Sunday, February 8, 2009

Latest Comet Lulin

Well, the weekend is over and while we've been busy, it is hard to point to accomplishments - just running all the time it seems! Astro-club meeting Friday night, mostly finished our hallway painting project and wired new lighting Saturday, dinner with buddy Valerie Saturday night, early Sunday matinee ("Coraline" in 3-D) more shopping at Home Depot, and transporting junk to the front of the house for bulk trash pickup this week. Nothing much exciting to blog about, though when Melinda finishes the trim painting and electrical tomorrow, you will likely see the finished product.

The enclosed photos were taken last Tuesday morning, 3 February when an early morning bathroom visit turned into an astrophoto trip at 3am! I wanted to catch the comet with my 14" Celestron (and Hyperstar attachment), and those predawn objects are hard to catch without a concerted effort. I made a 40 minute trip to the SE side of town off Highway 83 towards Sonoita to get some dark sky in the south. After my 3am wake up, I was exposing 2 hours later...

The first exposure is a quick snapshot of the globular cluster Omega Centauri. Clearing the southern horizon by less than 10 degrees, it was spotted right at the meridian and was an easy target to make sure everything was working. And with 30 second exposures, I didn't have to worry about finding a guide star - the mount was good enough for exposures that short. So while the total exposure is only 2.5 minutes, it still gives an impression of the amazing views that globulars provide. Omega is thought to contain several million stars and is certainly the largest globular cluster in our galaxy. Some astronomers think it may be the remnant of a small galaxy long ago consumed by the Milky Way Galaxy. While visible to the naked eye to the south here in Arizona, it is not visible in the Midwest because it never rises above the horizon.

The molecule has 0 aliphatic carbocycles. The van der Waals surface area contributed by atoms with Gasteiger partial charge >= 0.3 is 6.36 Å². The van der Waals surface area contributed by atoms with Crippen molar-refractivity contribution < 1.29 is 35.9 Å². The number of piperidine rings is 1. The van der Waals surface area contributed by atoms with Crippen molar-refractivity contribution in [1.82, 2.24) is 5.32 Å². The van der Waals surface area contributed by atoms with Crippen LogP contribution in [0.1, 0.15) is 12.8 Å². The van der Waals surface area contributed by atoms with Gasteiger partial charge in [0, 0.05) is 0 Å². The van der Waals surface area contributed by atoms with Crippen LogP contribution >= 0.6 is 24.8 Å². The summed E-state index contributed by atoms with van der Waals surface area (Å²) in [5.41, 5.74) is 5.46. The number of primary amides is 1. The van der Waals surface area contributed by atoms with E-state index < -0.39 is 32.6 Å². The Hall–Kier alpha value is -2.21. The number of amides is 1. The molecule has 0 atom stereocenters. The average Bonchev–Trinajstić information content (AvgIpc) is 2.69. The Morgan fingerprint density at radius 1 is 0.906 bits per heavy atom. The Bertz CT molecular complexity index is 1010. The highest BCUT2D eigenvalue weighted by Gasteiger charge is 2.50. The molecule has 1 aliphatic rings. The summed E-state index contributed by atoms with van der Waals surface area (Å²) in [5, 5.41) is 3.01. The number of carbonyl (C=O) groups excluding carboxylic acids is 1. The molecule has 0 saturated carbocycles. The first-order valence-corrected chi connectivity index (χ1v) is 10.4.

After those brief exposures of the cluster, it was time to get on the Comet. As mentioned previously, Comet Lulin was discovered in July of 2007 and is currently as close to the sun as it will get. In the next couple weeks it will get another factor of 2 closer to the earth, so is expected to get brighter and on 26 February, will be opposite the sun and visible all night, when it should be barely visible to the naked eye from a dark sky site.

It was readily visible in binoculars, but not detectable to the naked eye. Even a brief exposure with the camera showed the characteristic green color (from dissociated carbon molecules). Because of the comet's motion, when stacking these 6 -2 minute exposures, the stars appear to move. While generally only the brightest comets show a tail, interestingly, this one shows 2, and apparently in opposite directions! The skinny tail to the right is the ion tail being pushed straight back from the comet by the solar wind. The tail to the left are heavier dust particles lagging back along the comets path as it moves, and as we are very nearly in the comet's orbital plane, see this tail apparently pointing towards the sun.

When the comet passes about 40 million miles away from us on the 26th, unfortunately, with the sun directly behind us, the ion tail will disappear behind the comet, but the dust tail may still be visible. Check back in a little less than 3 weeks!

1 comment:

Shannon and Alex said...

I suck. I get on the computer and play when I wake and can't go back to sleep. You head out and take amazing astronomy photos.
Will we be able to see the comet with binoculars?